Othering Adoptees

18 Jun

The post below is from 2018 and a lot has happened in the intervening years, especially the last couple of years. I think a refresher on this subject is necessary because I’m seeing this happen more frequently online, minor edits and formatting have changed from the original.

What made you (an AP) the expert on which adoptees can be heard?

If you know me well, the title tells you this is a post where I’m going to vent a little, blow off steam that’s been percolating for nigh onto a week. 

Othering adoptees is not okay.  Us old-timers can take it because we have btdt and can see what you say comes from ignorance, insecurity, or just plain old hypocrisy. Younger adoptees can’t and you are making their journey of discovery harder than it needs to be.

It doesn’t matter if the adoptee is anti or pro adoption – othering them is not okay. 

Deliberately holding up your friend of a friend who is adopted and never thinks about being adopted and is too busy living her life to be one line – is not okay. Telling them adoption is so different from it was in their era (despite it being the same) is othering them. If you don’t want to hear their views, scroll on by, block them, just don’t other them. When was the last time you heard an adoptee who knew a friend of a friend who was an adoptive parent who felt the opposite to whatever you espoused and used that to shut you down and invalidate your voice? I’m not going to say that never happens, but it certainly doesn’t happen at the rate adoptive parents other adoptees in the same room happens.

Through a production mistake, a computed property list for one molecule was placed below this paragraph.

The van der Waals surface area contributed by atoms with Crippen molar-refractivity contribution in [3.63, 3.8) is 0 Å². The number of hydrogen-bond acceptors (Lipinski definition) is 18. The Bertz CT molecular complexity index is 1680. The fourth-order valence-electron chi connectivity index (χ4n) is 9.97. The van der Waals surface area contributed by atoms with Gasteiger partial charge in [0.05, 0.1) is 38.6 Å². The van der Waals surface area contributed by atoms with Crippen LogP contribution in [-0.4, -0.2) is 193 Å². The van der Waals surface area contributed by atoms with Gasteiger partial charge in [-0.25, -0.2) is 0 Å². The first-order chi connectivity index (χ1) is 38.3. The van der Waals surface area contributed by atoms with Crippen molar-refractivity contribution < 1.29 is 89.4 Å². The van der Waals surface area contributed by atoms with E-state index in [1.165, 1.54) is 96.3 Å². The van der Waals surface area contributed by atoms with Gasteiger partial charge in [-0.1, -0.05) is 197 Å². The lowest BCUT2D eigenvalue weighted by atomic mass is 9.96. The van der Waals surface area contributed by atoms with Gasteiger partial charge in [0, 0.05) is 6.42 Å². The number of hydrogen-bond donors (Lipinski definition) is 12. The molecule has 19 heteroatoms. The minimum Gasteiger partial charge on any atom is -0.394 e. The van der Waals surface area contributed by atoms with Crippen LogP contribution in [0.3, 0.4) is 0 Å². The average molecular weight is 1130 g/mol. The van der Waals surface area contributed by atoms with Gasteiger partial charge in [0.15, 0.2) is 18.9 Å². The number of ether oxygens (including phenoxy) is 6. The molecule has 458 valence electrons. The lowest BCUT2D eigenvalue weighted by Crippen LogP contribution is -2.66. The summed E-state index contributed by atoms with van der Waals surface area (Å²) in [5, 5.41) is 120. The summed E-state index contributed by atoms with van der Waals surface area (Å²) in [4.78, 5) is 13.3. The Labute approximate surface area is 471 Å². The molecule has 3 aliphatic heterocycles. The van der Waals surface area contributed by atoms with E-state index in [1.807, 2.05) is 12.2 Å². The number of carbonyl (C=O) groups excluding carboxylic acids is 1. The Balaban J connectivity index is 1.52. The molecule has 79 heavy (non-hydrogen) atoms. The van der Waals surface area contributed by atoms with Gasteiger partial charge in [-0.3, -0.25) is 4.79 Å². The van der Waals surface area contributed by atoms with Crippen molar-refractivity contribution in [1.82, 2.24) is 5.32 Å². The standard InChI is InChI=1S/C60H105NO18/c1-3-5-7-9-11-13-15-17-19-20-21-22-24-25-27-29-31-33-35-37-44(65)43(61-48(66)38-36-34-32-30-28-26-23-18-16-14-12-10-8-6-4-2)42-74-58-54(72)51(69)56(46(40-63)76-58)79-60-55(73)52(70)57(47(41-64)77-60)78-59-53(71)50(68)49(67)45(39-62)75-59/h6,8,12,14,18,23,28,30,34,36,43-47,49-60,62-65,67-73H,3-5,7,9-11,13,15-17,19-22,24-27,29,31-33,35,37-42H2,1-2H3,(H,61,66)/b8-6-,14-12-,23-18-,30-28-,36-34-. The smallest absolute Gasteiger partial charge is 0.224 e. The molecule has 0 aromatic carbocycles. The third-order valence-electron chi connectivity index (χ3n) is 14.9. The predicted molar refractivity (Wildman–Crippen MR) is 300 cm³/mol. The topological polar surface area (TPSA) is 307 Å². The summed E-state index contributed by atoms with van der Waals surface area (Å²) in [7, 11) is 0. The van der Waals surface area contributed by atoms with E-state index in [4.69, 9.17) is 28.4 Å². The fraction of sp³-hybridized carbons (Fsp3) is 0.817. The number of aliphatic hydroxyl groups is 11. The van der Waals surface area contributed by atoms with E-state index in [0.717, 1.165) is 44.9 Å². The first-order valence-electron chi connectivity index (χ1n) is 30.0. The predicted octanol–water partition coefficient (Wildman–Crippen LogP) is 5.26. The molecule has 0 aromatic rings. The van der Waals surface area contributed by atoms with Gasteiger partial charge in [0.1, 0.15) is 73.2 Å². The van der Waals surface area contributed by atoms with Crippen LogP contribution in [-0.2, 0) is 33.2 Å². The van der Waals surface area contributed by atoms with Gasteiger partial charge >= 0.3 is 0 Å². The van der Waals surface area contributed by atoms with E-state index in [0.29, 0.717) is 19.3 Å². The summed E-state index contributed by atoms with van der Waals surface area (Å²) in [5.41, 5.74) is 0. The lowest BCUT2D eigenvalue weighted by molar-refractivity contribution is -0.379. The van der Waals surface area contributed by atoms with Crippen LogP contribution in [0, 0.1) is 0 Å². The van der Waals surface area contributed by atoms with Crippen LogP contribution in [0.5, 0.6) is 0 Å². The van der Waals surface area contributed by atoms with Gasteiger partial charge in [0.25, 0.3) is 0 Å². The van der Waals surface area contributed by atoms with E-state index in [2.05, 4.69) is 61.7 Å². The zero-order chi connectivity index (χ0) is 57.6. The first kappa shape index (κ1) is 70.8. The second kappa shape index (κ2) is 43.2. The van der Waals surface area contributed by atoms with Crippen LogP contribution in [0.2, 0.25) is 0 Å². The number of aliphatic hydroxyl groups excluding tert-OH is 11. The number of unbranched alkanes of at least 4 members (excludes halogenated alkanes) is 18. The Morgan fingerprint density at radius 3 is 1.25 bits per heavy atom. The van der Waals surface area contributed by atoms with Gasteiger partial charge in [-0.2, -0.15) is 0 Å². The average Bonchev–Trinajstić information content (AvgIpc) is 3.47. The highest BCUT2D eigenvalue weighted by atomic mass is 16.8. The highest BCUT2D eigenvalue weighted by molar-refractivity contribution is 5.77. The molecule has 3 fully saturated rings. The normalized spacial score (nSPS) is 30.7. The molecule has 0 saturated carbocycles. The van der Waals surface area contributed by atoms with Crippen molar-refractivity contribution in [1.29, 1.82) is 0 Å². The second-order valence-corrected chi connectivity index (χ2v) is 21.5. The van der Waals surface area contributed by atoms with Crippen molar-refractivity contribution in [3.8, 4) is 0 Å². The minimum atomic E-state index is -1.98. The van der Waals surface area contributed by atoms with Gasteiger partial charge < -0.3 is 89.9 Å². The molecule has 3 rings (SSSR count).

And it’s not okay not only because you are pitting one adoptee against the other, you are deliberately being mean-spirited and you are missing the point completely. Being adopted and interested in adoption and engaging in adoption conversations is not something abnormal. When your life trajectory is fundamentally changed by an event it’s pretty normal to be interested in it, want to talk with others about at different points in your journey. Even as a child at camp – all the ones adopted sought each other out the first day and spent the week together because of the commonality of the shared experience, and it helped being around others adoptees. Today, there are camps designed to give space for adoptees to spend time with each other because they realized it’s good for our souls. As an adult, both the history of adoption and the current process and practices fascinate me, the areas that are better are good, the areas that have travelled down the slippery-slope make me mad.  The topic fascinates me, and others like me as well, the friendships made, I value.

Your words, posture, actions in regards to discussions tell your child far more about how you personally feel about adoption, and in this case their peers, than anything else. Children pick up on everything that has anything to do with adoption, even if you don’t think they do, we do. And, if you think asking their view helps your case, regardless of how they feel at that specific age, doesn’t mean they will always feel the same. Your goal should be to be ready to walk alongside them at all points in this journey of being adopted, your role is to be neutral. If they know going in that you get you feelings hurt about anything that doesn’t laud being adopted and adoption, you won’t ever have the chance to be a safe shoulder to cry on, the person they turn to, they’ll find another shoulder or way to process their feelings.

There is nothing abnormal about adoptees talking about adoption, unless talking about being a mom in mom groups is abnormal, or talking about being an adoptive mom in an adoption group is abnormal.  Or talking about any of the many life challenges and events in a group created for that purpose is abnormal.

If adoption is so beautiful, how is being defined by being adopted bad? 

Ask yourself why you think that being defined by a life-altering event is bad when we are all defined by our lived experiences, the professions we choose, the lifestyle we chose, who we associate with.  Ask yourself hard questions like does the reason I don’t want them defined by being adopted have anything to do with the fact that we had to adopt to become parents.  If it does, you have your own work to do.